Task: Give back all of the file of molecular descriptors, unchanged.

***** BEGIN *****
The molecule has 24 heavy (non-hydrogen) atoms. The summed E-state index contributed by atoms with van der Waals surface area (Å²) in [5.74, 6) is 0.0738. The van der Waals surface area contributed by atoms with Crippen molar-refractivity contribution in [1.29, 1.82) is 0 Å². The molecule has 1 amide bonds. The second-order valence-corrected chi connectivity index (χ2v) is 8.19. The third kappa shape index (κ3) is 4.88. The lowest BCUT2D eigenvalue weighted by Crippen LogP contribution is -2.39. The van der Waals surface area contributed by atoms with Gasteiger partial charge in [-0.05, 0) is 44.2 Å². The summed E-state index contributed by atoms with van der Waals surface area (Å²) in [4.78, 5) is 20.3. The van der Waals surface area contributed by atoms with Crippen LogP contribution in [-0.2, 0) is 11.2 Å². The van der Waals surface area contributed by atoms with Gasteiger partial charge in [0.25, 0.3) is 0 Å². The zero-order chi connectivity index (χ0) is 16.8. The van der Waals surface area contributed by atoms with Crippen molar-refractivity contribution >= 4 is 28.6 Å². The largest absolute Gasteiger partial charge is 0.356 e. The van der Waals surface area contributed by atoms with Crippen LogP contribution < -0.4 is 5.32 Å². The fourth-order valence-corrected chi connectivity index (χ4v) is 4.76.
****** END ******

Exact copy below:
The molecule has 24 heavy (non-hydrogen) atoms. The summed E-state index contributed by atoms with van der Waals surface area (Å²) in [5.74, 6) is 0.0738. The van der Waals surface area contributed by atoms with Crippen molar-refractivity contribution in [1.29, 1.82) is 0 Å². The molecule has 1 amide bonds. The second-order valence-corrected chi connectivity index (χ2v) is 8.19. The third kappa shape index (κ3) is 4.88. The lowest BCUT2D eigenvalue weighted by Crippen LogP contribution is -2.39. The van der Waals surface area contributed by atoms with Gasteiger partial charge in [-0.05, 0) is 44.2 Å². The summed E-state index contributed by atoms with van der Waals surface area (Å²) in [4.78, 5) is 20.3. The van der Waals surface area contributed by atoms with Crippen LogP contribution in [-0.2, 0) is 11.2 Å². The van der Waals surface area contributed by atoms with Gasteiger partial charge in [0.25, 0.3) is 0 Å². The zero-order chi connectivity index (χ0) is 16.8. The van der Waals surface area contributed by atoms with Crippen molar-refractivity contribution >= 4 is 28.6 Å². The largest absolute Gasteiger partial charge is 0.356 e. The van der Waals surface area contributed by atoms with Crippen LogP contribution < -0.4 is 5.32 Å². The fourth-order valence-corrected chi connectivity index (χ4v) is 4.76.